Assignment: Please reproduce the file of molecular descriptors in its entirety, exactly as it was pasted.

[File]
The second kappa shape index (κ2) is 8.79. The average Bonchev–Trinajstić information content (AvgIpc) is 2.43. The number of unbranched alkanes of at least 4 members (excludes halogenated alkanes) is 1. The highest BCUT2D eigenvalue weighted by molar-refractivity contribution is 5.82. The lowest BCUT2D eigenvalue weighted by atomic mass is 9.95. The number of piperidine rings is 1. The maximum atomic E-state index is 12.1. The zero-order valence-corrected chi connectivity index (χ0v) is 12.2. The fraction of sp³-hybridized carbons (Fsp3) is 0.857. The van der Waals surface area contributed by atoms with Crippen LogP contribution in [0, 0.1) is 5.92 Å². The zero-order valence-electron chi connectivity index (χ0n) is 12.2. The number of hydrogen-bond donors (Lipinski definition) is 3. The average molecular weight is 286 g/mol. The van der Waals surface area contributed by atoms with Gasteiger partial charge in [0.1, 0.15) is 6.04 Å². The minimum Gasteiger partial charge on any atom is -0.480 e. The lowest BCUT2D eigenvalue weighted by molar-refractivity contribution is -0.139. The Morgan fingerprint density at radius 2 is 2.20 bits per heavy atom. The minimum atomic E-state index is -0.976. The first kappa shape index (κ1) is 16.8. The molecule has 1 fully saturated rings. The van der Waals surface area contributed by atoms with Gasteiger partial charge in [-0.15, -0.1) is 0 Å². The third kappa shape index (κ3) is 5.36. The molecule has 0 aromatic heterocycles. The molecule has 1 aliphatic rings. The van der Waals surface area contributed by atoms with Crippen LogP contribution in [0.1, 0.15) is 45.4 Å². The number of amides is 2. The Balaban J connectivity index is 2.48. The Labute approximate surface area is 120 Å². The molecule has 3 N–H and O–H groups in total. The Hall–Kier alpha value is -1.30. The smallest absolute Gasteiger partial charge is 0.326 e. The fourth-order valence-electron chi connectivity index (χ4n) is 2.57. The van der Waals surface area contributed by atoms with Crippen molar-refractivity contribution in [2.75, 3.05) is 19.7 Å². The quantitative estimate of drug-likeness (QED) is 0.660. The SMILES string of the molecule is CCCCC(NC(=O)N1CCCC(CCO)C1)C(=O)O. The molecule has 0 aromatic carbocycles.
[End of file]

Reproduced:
The second kappa shape index (κ2) is 8.79. The average Bonchev–Trinajstić information content (AvgIpc) is 2.43. The number of unbranched alkanes of at least 4 members (excludes halogenated alkanes) is 1. The highest BCUT2D eigenvalue weighted by molar-refractivity contribution is 5.82. The lowest BCUT2D eigenvalue weighted by atomic mass is 9.95. The number of piperidine rings is 1. The maximum atomic E-state index is 12.1. The zero-order valence-corrected chi connectivity index (χ0v) is 12.2. The fraction of sp³-hybridized carbons (Fsp3) is 0.857. The van der Waals surface area contributed by atoms with Crippen LogP contribution in [0, 0.1) is 5.92 Å². The zero-order valence-electron chi connectivity index (χ0n) is 12.2. The number of hydrogen-bond donors (Lipinski definition) is 3. The average molecular weight is 286 g/mol. The van der Waals surface area contributed by atoms with Gasteiger partial charge in [0.1, 0.15) is 6.04 Å². The minimum Gasteiger partial charge on any atom is -0.480 e. The lowest BCUT2D eigenvalue weighted by molar-refractivity contribution is -0.139. The Morgan fingerprint density at radius 2 is 2.20 bits per heavy atom. The minimum atomic E-state index is -0.976. The first kappa shape index (κ1) is 16.8. The molecule has 1 fully saturated rings. The van der Waals surface area contributed by atoms with Gasteiger partial charge in [-0.15, -0.1) is 0 Å². The third kappa shape index (κ3) is 5.36. The molecule has 0 aromatic heterocycles. The molecule has 1 aliphatic rings. The van der Waals surface area contributed by atoms with Crippen LogP contribution in [0.1, 0.15) is 45.4 Å². The number of amides is 2. The Balaban J connectivity index is 2.48. The Labute approximate surface area is 120 Å². The molecule has 3 N–H and O–H groups in total. The Hall–Kier alpha value is -1.30. The smallest absolute Gasteiger partial charge is 0.326 e. The fourth-order valence-electron chi connectivity index (χ4n) is 2.57. The van der Waals surface area contributed by atoms with Crippen molar-refractivity contribution in [2.75, 3.05) is 19.7 Å². The quantitative estimate of drug-likeness (QED) is 0.660. The SMILES string of the molecule is CCCCC(NC(=O)N1CCCC(CCO)C1)C(=O)O. The molecule has 0 aromatic carbocycles.